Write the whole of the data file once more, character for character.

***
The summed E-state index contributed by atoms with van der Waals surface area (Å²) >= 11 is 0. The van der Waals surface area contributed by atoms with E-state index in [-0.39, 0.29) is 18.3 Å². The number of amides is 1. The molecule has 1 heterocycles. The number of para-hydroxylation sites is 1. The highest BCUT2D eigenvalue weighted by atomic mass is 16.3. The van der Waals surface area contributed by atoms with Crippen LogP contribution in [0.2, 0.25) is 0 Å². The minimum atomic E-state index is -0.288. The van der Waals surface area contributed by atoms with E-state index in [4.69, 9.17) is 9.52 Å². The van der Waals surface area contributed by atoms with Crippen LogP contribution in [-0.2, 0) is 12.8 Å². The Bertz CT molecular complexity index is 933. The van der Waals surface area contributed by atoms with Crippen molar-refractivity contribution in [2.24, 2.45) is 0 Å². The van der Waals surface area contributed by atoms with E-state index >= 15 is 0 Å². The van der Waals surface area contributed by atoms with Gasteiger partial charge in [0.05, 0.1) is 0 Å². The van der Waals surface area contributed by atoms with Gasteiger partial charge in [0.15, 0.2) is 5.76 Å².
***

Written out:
The summed E-state index contributed by atoms with van der Waals surface area (Å²) >= 11 is 0. The van der Waals surface area contributed by atoms with E-state index in [-0.39, 0.29) is 18.3 Å². The number of amides is 1. The molecule has 1 heterocycles. The number of para-hydroxylation sites is 1. The highest BCUT2D eigenvalue weighted by atomic mass is 16.3. The van der Waals surface area contributed by atoms with Crippen LogP contribution in [0.2, 0.25) is 0 Å². The minimum atomic E-state index is -0.288. The van der Waals surface area contributed by atoms with E-state index in [4.69, 9.17) is 9.52 Å². The van der Waals surface area contributed by atoms with Crippen LogP contribution in [-0.2, 0) is 12.8 Å². The Bertz CT molecular complexity index is 933. The van der Waals surface area contributed by atoms with Crippen molar-refractivity contribution in [2.24, 2.45) is 0 Å². The van der Waals surface area contributed by atoms with E-state index >= 15 is 0 Å². The van der Waals surface area contributed by atoms with Gasteiger partial charge in [0.05, 0.1) is 0 Å². The van der Waals surface area contributed by atoms with Gasteiger partial charge in [0.15, 0.2) is 5.76 Å².